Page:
Danny Hood has seen it all during a career spanning four decades. In 1993 he joined WorldTravel Partners, which became WorldTravel BTI in 2001 and BCD Travel in 2006. He served the company as president of the Americas until 2010. Over the years, corporate travel boomed and busted a few times, and Hood was involved in several mergers and acquisitions. Here he discusses what worked during the tough times and how the industry can recover again.

The global pandemic is by far the most complex challenge the travel industry has ever experienced. We are just now somewhere in the middle of a sound recovery in travel, with a long way to go. While no two crises are alike, there are some lessons I’ve learned during my many years in this industry that I’d like to share as we look toward a hopeful 2022.

Virtually no travel supplier or distribution company had the vision to build up cash reserves to account for these unprecedented times. Nearly every travel company is experiencing negative cash flow and buying time with debt financing, selling or parking assets and/or selling or restructuring equity.

Most industry insiders measure a return to normal using 2019 as a pre-pandemic travel volume benchmark. This was a time of normality; in many cases, corporate travel suppliers were thriving. But in today’s travel environment, there are still many questions to answer before any full-recovery prognostication makes logical sense.

What percentage of internal meetings will never return to “in person”? Are travelers still fearful of the threat of quarantines? What will international travel’s new normal volume be? Will airlines and suppliers forecast demand accurately and adjust supply accordingly? Will furloughed pilots and staff be available and ready?

Many companies project solid black ink and earnings to return in the third quarter of 2022. Accurate projections will remain a complex management challenge.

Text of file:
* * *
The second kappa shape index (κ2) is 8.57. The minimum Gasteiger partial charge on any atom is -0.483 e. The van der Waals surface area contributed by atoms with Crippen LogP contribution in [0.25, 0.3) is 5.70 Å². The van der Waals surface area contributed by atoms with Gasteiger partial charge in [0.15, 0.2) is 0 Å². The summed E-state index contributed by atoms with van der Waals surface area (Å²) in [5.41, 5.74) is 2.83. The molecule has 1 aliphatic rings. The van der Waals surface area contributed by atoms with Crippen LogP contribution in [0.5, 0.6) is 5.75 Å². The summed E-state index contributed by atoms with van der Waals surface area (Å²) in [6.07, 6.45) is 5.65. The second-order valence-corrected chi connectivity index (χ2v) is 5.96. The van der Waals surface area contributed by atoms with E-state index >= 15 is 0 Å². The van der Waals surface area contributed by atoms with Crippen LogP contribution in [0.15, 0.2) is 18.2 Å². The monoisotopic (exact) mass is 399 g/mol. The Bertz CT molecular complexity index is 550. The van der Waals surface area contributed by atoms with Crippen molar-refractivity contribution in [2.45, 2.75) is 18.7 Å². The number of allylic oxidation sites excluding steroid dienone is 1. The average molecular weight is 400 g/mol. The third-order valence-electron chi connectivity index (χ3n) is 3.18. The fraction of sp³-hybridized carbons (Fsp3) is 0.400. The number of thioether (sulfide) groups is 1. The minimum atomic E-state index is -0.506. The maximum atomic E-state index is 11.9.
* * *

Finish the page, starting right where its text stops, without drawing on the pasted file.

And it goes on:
Is it true that the past can predict the future? Even if they are just blueprints, we should all learn from the successful comeback strategies from years past.

The consequences of 9/11 spring to mind immediately. The skies were empty for days after one of the most tragic events in our country’s history. Our transaction volume plummeted and we had three options to return to profitability:

  • Right-size costs
  • Right-size revenue
  • Forrest Gump’s approach (a little of both)

We went with Forrest. Executives elected to take a pay cut. You must lead by example even if you have an employment contract. The cost-cutting initiatives went across the board and were very painful; 70 percent of our costs were our prized employees. We carried out our financial recovery plan with three major positive thoughts in mind:

  • We must eliminate 500 jobs now to protect 5,000 families’ source of income.
  • We will enhance our severance policy to be as warm as possible.
  • As transactions return, we will hire back as many of the 500 as possible.

We decided to right-size revenue partially with a strategic acquisition. Even though valuations can be difficult during downturns, all companies tend to be equally devalued. This makes it strategically smart to use some cash, some equity and definitely earn-out incentives.